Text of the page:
The Comprehensive Guide to Probate, Trusts, Estate Planning, and Inheritance Litigation

How to Avoid a Will Contest

How to avoid a will contest is a common question asked by both testators and beneficiaries. 

How To Avoid a Will Contest As the Testator

From the perspective of the testator, the best way to avoid a will contest is to not involve any of the beneficiaries of the will in the preparation of the will. 

Based on the Florida case law regarding undue influence, the following the basic steps for how to avoid a will contest are:

  • Do not take the recommendation of a beneficiary for the selection of the drafting attorney.
  • Do not allow a beneficiary to meet with the drafting attorney, or to discuss the estate plan with the drafting attorney.
  • When you meet with the estate planning lawyer, do not take any beneficiary with you to the meeting.
  • When you execute the estate planning documents, do not take any of the beneficiaries with you.
  • After execution of the estate plan, do not give any of the beneficiaries the original of the will, or for that matter a copy of the will. 
  • If you intend to disinherit children or to leave children radically different amounts of inheritances, give your reasons to the estate planning attorney in detail, and insist that your reasons be kept with the estate planning file.  You can even make your own note and ask that it be included with your file and released to the beneficiaries upon your passing.

How To Avoid A Will Contest as a Beneficiary

From the perspective of a beneficiary, if you believe that the testator is going to bequeath you an inheritance and that other family members would be upset by such inheritance, the following steps should be taken to avoid a will contest.

  • Do not make the recommendation as to who should be the estate planning attorney.  Certainly do not take mother to your own estate planning attorney.
  • Do not accompany the testator to the estate planning attorney’s office.  If the testator can’t drive, have the testator take a cab.  If you absolutely must drive the testator, wait in the car.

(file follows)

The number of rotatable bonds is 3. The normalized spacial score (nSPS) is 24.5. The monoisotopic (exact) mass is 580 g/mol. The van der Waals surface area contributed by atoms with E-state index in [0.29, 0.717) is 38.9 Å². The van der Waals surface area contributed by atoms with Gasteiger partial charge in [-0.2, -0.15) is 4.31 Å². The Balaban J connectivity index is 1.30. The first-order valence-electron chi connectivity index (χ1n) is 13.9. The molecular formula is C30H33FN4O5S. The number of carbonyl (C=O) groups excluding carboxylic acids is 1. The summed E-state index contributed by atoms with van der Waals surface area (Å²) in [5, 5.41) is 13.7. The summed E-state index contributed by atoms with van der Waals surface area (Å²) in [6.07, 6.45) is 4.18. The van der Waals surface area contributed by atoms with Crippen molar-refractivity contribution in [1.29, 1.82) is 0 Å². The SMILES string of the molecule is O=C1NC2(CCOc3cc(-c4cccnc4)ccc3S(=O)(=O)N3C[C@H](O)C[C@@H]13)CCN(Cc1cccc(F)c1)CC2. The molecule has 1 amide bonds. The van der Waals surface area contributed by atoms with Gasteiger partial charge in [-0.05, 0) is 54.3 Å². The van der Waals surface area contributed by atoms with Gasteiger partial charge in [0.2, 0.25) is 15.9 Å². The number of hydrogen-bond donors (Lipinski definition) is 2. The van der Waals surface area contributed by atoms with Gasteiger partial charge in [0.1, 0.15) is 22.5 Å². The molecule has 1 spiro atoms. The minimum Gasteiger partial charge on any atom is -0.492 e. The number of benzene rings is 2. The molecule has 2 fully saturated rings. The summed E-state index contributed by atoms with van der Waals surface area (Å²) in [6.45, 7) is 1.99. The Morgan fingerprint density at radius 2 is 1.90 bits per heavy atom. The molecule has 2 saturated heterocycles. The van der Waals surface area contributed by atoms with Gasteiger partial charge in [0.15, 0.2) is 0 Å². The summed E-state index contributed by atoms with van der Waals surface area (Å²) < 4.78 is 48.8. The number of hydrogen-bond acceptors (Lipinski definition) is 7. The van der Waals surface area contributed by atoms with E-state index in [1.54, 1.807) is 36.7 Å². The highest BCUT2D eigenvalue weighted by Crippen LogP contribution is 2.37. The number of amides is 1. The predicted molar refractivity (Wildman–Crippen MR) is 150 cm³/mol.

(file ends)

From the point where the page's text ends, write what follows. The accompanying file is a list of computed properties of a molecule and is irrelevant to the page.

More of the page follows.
• Under no circumstance should you be present in a meeting with the testator and the estate planning attorney.  Your presence at such a meeting will be the strongest piece of evidence used against you. 
  • Do not be present when the estate planning documents are signed.  Your presence at the execution will be a strong fact used against you in a will contest proceeding. 

Do These Guidelines Matter In Every Case?

These recommendations for how to avoid a will contest are more or less important depending on how far the estate plan departs from previous estate planning documents or from the laws of intestacy. 

If mother is going to leave her estate to all three of her children in equal shares, there would likely be no reason for a will contest – so these guidelines are less important. 

If mother is going to leave her entire estate to one of her children and disinherit the other two, these guidelines become critically important in winning a will contest lawsuit.

Ultimately, you are not going to be able to avoid a will contest if there is a determined and disgruntled heir who wants a fight.  However, following these basic guidelines will put you in a better position to win any will contest that is pursued.  For tips on how to win a will contest in Florida, click here.

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Find Your Florida Probate Star

Broward County (Ft. Lauderdale)

Natasha M. Dalton

Pasco County (Port Richey)

Matthew Weidner

Sarasota County

Dawn Bates-Buchanan

Palm Beach County

Nicole Quattrocchi

Duval County (Jacksonville)

Long H. Duong

St. Lucie County

Romaine Brown

Orange County (Orlando)

Philip W. Gunthert

Marion County (Ocala)

Katina Pantazis

Pinellas County (Clearwater)

Matthew Weidner

Collier County (Naples)

Gregory J. Nussbickel

Miami

Niuris Bezanilla

Hillsborough County (Tampa)

R. Todd Burbine

Volusia County (Daytona)

Heather Caeners

Martin County (Stuart)

Jon L. Martin

Lee County (Ft. Myers)

Scott Kuhn

Sumter County (The Villages)

Matthew Weidner

Polk County (Lakeland)

Lesly Vaillancourt

Manatee County

Brice Zoecklein